They built palaces, fought wars and took unbearable hardships upon themselves to act according to their ideals. Seeing this, and seeing that we are part of the most technologically advanced and economically powerful society in the history of mankind, the persistent continuity of large-scale human suffering makes it appear quite unlikely that all too many of us actually care for human happiness (8). Instead, there is much uncertainty regarding whether our moral intuitions are really all that convincing in the end. Not few are without religion, without nationalisms, without philanthropy, left without orientation – we are now, finally, doubtful about our normative beliefs.

At first sight, this development is threatening. How are we able to move forward as a society given a normative scepticism, which is not only theoretically correct but also taken seriously by many? Will we not fall even deeper into defeatism, into a pointless lethargy? The sceptical arguments have not grown worse only because we stopped ignoring them. As the public opinion stops running after its red herrings, philosophy will no longer remain an endeavour for the ivory towers. Finding an answer to the sceptic is the most urgent task for any human society – as it has always been. Now, we may be able to start solving this task as a society, if we understand that our collective lack of orientation is an essential step of Socratic aporia (e) – and if we attempt to defeat the sceptic together.

This development is recent; hence the evolving responses are still very young. We have to attempt to create new networks of thinkers who hope to find a response to the most fundamental questions in a rational way (f). If philosophers are ready to form a new public dialogue and allow their own discourse to be transformed by its results it will give us the impetus that is needed to defeat the sceptic. To achieve this, we all have to join the debate. Together, our different abilities and views can attempt to make our thoughts and life matter.

 

(a) Sceptical arguments are arguments in favour of the conclusion that we do not know anything about a topic which common sense assumes us to know a great deal about. Typical examples are arguments regarding our knowledge of the external world or other minds.

(b) Archimedes is said to have claimed he could move the earth, if only he had a fulcrum and a lever of sufficient length. In Epistemology, an Archimedean point is something which is certain enough that we can trust in it and construct our knowledge of the world from it.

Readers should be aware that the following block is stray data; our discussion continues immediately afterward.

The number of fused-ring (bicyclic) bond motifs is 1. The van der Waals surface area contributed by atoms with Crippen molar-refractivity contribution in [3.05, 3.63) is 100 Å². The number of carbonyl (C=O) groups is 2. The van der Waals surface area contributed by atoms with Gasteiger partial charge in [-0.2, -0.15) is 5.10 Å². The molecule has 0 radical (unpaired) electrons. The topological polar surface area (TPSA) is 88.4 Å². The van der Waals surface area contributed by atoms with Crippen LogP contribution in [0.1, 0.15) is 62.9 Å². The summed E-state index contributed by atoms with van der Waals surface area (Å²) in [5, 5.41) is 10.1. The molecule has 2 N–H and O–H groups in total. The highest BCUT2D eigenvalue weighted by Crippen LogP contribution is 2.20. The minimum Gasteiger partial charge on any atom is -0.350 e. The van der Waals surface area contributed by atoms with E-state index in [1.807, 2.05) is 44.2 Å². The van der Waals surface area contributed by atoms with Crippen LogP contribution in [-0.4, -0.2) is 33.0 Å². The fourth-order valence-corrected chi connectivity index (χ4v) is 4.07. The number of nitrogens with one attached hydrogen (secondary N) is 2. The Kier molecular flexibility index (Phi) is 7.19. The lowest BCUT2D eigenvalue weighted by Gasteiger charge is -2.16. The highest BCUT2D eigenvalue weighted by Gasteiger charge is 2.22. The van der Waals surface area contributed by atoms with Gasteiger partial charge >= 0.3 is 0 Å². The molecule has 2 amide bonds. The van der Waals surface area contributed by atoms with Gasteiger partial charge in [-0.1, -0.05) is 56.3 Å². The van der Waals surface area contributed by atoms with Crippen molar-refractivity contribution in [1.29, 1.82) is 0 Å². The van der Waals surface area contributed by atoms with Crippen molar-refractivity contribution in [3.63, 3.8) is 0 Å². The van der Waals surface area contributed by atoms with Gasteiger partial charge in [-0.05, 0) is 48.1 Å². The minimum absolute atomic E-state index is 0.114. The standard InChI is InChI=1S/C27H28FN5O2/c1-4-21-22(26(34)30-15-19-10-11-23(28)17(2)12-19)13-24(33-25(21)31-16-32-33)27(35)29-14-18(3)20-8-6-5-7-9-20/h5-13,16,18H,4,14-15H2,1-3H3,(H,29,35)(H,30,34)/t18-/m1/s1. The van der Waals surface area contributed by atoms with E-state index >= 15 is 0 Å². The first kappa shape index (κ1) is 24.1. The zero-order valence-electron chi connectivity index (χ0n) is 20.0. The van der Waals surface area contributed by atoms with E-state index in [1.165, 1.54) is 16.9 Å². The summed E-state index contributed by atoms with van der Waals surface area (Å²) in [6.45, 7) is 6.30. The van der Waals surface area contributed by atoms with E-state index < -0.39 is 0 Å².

(c) Epistemic angst is the feeling that arises once we understand that many of the things we used to accept as true may be completely mistaken, for example beliefs about our loved ones or about what matters in life.

(d) Normativity is the dimension of what ought and ought not to be done.

(e) In the Socratic methodology, aporia is the state in which we notice that what we took to be known has never been – so that we can start looking for real knowledge.

(f) With Apotheosis International eV, a charitable association has been founded in 2015 to support these developments and to strengthen the voice of those who are working on a new debate, in university societies, conferences, seminars and the journal hybris. The quickly growing network is interdisciplinary, international and open to everyone who wishes to help answering the large questions in a rational way.

 

(1) Cooper, John M. (ed.), 1997, Plato: Complete Work, Indianapolis, Ind.: Hackett.

(2) Descartes, René, 1964-76. Oeuvres de Descartes, 11 vols., ed. Charles Adam and Paul Tannery, new edn. Paris: Vrin/CNRS.

(3) Fumerton, Richard, 1995. Metaepistemology and Skepticism, Lanham, MA: Rowman and Littlefield.

(4) Wittgenstein L., 193, Philosophical Investigations, translated by G. E. M. Anscombe, Oxford: Blackwell, 3rd edition, 1967.

(5) Lewis, d., 1996, “Elusive Knowledge”, Australian Journal of Philosopy, 74: 549-67

(6) Maier, Christoph T., 2000, Crusade Propaganda and Ideology Model Sermons for the Preaching of the Cross, Cambridge: Cambridge University Press.

(7) Steger, Manfred B., 2008, The rise of the global imaginary political ideologies from the French Revolution to the global war on terror, Oxford/New York: Oxford University Press.

(8) Abhijit Banerjee, Vinayak; Bénabou, Roland; Mookherjee, Dilip (ed.), 2000, Understanding Poverty, Oxford, New York: Oxford University Press.

Honours Review is a publication of students at the University of Groningen, the Netherlands.

Honours Review

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Jonathan Krude